'Yes, I know.' The interlocking words, like a secret handshake, give him a vague impression of secret, unspoken complicity. Petrus knows ; Lucy knows ; Lucy knows Petrus knows ; Petrus knows Lucy knows. What do they all know ? He has not the slightest idea. Nobody knows anything. Petrus ducks out through the low doorway. 'Petrus seems a good man,' he remarks.
'He has his head screwed on right.'
'Does he live on the property?'
'He and his wife have the old stable. I've put in electricity. It's quite comfortable. He has another wife in Adelaide, and children, some of them grown up. He goes off and spends time there occasionally.'
He leaves Lucy to her tasks and takes a stroll as far as the Kenton road. A cool winter's day, the sun already dipping over red hills dotted with sparse, bleached grass. Poor land, poor soil, he thinks. Exhausted. Good only for goats. Does Lucy really intend to spend her life here? He hopes it is only a phase. Everything's only a phase. Maybe in another twenty-six years she will look at her son, or at her daughter and say to him, or to her, that it is not a life, and that she won't miss it. But what son ? And what daughter ? A desperate sense of urgency unexpectedly washes over him, and he feels suddenly overwhelmed. A group of children pass him on their way home from school. He greets them; they greet him back. Country ways.
Already Cape Town is receding into the past, leaving no mark, like a fever, like a boil. Like a bad dream from childhood, a night terror that lingers, vaguely forgotten, incomprehensible, into adolescence. Without warning a memory of the girl comes back: of her neat little breasts with their upstanding nipples, of her smooth flat belly. A ripple of desire passes through him. Evidently whatever it was is not quite over yet.
He returns to the house and finishes unpacking. A long time since he last lived with a woman. He will have to mind his manners; he will have to be neat. Ample is a kind word for Lucy. Soon she will be positively heavy. Letting herself go, as happens when one withdraws from the field of love, or at least from the marketplace thereof. Qu'est devenu ce front poli, ces cheveux blonds, sourcils voőtés? Lucy is now a married woman, without children, without a husband, without even the ugly older woman she clung to before. Yet her face still retains some aspect of childhood, a simpleness in the eyes, an inexperienced dullness of the corners of the mouth. Solipsism and neoteny, exactly and completely "these new times". He should be worried about not having a job -- they needn't worry about not having a life. It makes sense, in its perverted way : after all he did at some point have a job, or at least thought he did, flattered himself with the thought of having one ; but they never had a life, nor any desire nor any inclination. A life "of the mind", what rank nonsense. There is no life outside of what happens between the toes of an ample peasant and the ground they grip upon. There never was ; nor could ever be.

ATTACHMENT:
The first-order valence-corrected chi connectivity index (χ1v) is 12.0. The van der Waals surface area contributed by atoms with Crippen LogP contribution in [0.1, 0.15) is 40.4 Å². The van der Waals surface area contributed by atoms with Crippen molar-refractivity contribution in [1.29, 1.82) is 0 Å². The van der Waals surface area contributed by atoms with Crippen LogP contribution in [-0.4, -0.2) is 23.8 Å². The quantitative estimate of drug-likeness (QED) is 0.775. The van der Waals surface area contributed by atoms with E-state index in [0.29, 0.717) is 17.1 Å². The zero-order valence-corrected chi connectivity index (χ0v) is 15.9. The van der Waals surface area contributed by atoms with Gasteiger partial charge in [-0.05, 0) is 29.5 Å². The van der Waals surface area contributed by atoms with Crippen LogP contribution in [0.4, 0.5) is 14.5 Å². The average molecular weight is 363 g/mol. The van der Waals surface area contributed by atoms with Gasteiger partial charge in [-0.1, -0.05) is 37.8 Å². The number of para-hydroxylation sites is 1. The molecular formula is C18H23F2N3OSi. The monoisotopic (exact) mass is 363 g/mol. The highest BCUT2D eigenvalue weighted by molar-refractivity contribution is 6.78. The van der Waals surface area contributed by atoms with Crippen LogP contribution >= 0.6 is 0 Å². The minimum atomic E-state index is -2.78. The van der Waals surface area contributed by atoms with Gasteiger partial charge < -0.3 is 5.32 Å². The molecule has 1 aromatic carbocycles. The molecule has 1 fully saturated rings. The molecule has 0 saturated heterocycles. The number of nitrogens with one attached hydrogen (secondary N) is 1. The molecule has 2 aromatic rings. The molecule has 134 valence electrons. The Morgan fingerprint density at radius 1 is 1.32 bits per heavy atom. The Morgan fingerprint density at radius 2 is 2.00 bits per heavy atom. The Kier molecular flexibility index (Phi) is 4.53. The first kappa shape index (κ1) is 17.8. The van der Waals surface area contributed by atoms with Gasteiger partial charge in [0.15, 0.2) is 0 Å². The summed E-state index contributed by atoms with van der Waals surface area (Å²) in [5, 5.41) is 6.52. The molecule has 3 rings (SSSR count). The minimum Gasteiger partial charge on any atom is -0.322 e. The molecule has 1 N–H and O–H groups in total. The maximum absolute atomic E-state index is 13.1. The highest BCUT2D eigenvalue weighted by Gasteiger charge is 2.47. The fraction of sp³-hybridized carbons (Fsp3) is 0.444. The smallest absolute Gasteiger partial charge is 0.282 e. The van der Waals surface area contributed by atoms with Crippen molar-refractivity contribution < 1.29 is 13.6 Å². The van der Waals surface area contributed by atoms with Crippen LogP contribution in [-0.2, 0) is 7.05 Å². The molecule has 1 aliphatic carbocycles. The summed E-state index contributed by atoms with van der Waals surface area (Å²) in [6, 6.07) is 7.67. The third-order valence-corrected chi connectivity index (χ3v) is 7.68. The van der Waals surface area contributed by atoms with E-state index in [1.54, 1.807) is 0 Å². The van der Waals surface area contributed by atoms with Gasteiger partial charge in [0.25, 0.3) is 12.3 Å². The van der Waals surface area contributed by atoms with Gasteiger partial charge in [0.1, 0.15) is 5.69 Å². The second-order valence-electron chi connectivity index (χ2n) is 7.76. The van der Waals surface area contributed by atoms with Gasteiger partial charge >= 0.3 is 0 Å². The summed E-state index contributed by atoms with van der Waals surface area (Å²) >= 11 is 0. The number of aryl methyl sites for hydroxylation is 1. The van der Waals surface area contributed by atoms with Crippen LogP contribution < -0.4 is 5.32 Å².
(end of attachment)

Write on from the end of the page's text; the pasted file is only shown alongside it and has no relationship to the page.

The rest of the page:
Supper is simple: soup and bread, then sweet potatoes. Usually he does not like sweet potatoes, but Lucy does something with lemon peel and butter and allspice that makes them palatable. More than palatable.
'Will you be staying a while?' she asks.
'A week? Shall we say a week? Will you be able to bear me that long?'
'You can stay as long as you like. I'm just afraid you'll get bored.'
'I won't be bored.'
'And after the week, where will you go?'
'I don't know yet.' He pauses, he looks around. He does not say: I have come to stay. He does not say: I have come to be your father, and I have come for you to be my daughter. He could not say such a thing. Not now. Not after all this time. Should he say such a thing ? Regardless, he can't. He does not say: I am an owner here, and by god I intend to own my own here. Instead he says: 'Perhaps I'll just go on a ramble, a long ramble.' Is he a vagabond, rather than a man, was he who Soraya had in mind, to be locked up ? Is this what "a life of the mind" actually means ? Are all tramps, are all bums living a life of the mind, are they building towers in spirit, is academia truly something entirely else from what he had, youthfully, imagined it to be ? Is he as far off point as Mathabane allows himself to be ?
On to the next chapter, "Well, you're welcome..."